In his history of this tyranny, historian Alfred McCoy told of “five separate secret services … [with] spies and agents in a ceaseless surveillance of Filipino leaders and their private lives …. media monitoring, psychological profiling … disinformation, penetration, manipulation … assassination…. Armed resistance was met with mass slaughter [by] artillery and repeating rifles …” If they “had something on you,” anything humiliating, it could be used to destroy you or turn you into their spy. [*Alfred McCoy, Policing America’s Empire: The United States, the Philippines, and the Rise of the Surveillance State, Madison, University of Wisconsin Press, 2009 ]
This Philippines experiment had a technical manager, a U.S. Army officer named Ralph Van Deman. He systematized surveillance and dirt-collection on every person at all publicly active in the nation. Van Deman’s secret service methods enabled efficient government by fear, blackmail, and the disappearance of the troublesome.
President Teddy Roosevelt ended Lincoln’s agro-industrial development of the frontier West, and connived with Britain to bully Latin America for financiers’ debts. He defied Congressional direction to negotiate with Colombia for a canal route through Colombia’s province of Panama: a covert Wall Street team ran a fake revolution stealing Panama from Colombia. Oregon’s Senator John H. Mitchell attacked the Panama adventure as a House of Morgan swindle.
The President went after Senator Mitchell with a special prosecutor, private detectives and the Treasury Department’s Secret Service. The Senator and scores of his political allies were indicted for “land frauds,” with the spies, perjury and blackmail system then being tried out in the Philippines. Mitchell was convicted, defamed in the press, and died before he could appeal.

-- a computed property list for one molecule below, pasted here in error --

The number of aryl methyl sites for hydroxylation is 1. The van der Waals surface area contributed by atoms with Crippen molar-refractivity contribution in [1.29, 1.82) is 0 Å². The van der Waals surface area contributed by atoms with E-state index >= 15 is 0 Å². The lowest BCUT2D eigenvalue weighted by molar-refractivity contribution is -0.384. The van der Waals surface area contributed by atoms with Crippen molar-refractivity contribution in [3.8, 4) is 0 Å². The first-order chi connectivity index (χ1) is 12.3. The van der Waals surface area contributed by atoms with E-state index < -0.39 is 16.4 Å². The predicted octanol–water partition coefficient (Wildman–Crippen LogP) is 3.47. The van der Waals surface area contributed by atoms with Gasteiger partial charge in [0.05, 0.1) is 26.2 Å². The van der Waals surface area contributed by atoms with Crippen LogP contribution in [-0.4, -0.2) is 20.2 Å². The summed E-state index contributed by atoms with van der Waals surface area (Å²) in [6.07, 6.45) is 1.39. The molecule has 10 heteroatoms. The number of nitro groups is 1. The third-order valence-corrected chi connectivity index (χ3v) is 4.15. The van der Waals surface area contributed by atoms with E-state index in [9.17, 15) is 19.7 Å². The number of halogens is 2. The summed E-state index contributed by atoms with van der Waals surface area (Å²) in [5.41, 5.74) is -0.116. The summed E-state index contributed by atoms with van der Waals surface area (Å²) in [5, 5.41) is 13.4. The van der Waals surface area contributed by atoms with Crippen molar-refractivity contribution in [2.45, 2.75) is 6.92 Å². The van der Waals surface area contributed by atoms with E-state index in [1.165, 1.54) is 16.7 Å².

Teddy Roosevelt now moved to create a permanent national secret police.
He made Charles Bonaparte his Attorney General in 1906: Emperor Napoleon Bonaparte’s great nephew, an Anglophile High Society prince, an admirer of lynching and police shootings. Bonaparte told Congress that the Department of Justice must be given “a force of permanent police . . . under its control.” The idea was to put the Treasury Department’s Secret Service (mandated only to guard the currency and protect the President) into use for general domestic espionage.
Amidst great fear, Congress resisted. Kentucky Democrat Joseph S. Sherley said, “an instrument so dangerous should never be given to an executive unless safeguarded in every way against abuse … [as] a spy system.” America’s Constitution is not “a system of spying on men and prying into what would ordinarily be designated as their private affairs, to determine whether or not a crime has been committed ….” [*April, 1908, Hearings before Subcommittee of House Committee on Appropriations, Sundry Civil Appropriation Bill for 1910 (Washington, D.C.: United States Government Printing Office, 1909].